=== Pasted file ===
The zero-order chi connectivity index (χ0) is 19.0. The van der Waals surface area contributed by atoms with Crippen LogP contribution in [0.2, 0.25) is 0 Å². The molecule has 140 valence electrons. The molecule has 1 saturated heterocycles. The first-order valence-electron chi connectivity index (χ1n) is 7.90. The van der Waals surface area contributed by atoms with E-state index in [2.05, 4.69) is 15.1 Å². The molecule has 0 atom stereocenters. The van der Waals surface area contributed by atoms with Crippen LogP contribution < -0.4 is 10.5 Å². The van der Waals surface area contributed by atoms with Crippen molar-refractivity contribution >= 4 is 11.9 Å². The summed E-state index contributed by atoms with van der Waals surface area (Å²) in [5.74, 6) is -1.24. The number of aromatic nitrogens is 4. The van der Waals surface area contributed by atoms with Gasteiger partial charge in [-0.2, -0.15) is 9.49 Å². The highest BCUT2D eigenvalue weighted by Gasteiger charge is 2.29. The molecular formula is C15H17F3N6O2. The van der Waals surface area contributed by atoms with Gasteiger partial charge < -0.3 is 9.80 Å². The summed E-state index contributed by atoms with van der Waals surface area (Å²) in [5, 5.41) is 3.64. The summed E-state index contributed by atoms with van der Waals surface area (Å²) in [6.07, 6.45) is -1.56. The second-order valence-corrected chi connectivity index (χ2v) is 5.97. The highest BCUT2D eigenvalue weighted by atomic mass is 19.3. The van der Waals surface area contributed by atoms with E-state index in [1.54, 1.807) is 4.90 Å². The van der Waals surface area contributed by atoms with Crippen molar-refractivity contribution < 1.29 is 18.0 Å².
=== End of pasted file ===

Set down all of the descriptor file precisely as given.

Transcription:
The zero-order chi connectivity index (χ0) is 19.0. The van der Waals surface area contributed by atoms with Crippen LogP contribution in [0.2, 0.25) is 0 Å². The molecule has 140 valence electrons. The molecule has 1 saturated heterocycles. The first-order valence-electron chi connectivity index (χ1n) is 7.90. The van der Waals surface area contributed by atoms with E-state index in [2.05, 4.69) is 15.1 Å². The molecule has 0 atom stereocenters. The van der Waals surface area contributed by atoms with Crippen LogP contribution < -0.4 is 10.5 Å². The van der Waals surface area contributed by atoms with Crippen molar-refractivity contribution >= 4 is 11.9 Å². The summed E-state index contributed by atoms with van der Waals surface area (Å²) in [5.74, 6) is -1.24. The number of aromatic nitrogens is 4. The van der Waals surface area contributed by atoms with Gasteiger partial charge in [-0.2, -0.15) is 9.49 Å². The highest BCUT2D eigenvalue weighted by Gasteiger charge is 2.29. The molecular formula is C15H17F3N6O2. The van der Waals surface area contributed by atoms with Gasteiger partial charge < -0.3 is 9.80 Å². The summed E-state index contributed by atoms with van der Waals surface area (Å²) in [5, 5.41) is 3.64. The summed E-state index contributed by atoms with van der Waals surface area (Å²) in [6.07, 6.45) is -1.56. The second-order valence-corrected chi connectivity index (χ2v) is 5.97. The highest BCUT2D eigenvalue weighted by atomic mass is 19.3. The van der Waals surface area contributed by atoms with E-state index in [1.54, 1.807) is 4.90 Å². The van der Waals surface area contributed by atoms with Crippen molar-refractivity contribution < 1.29 is 18.0 Å².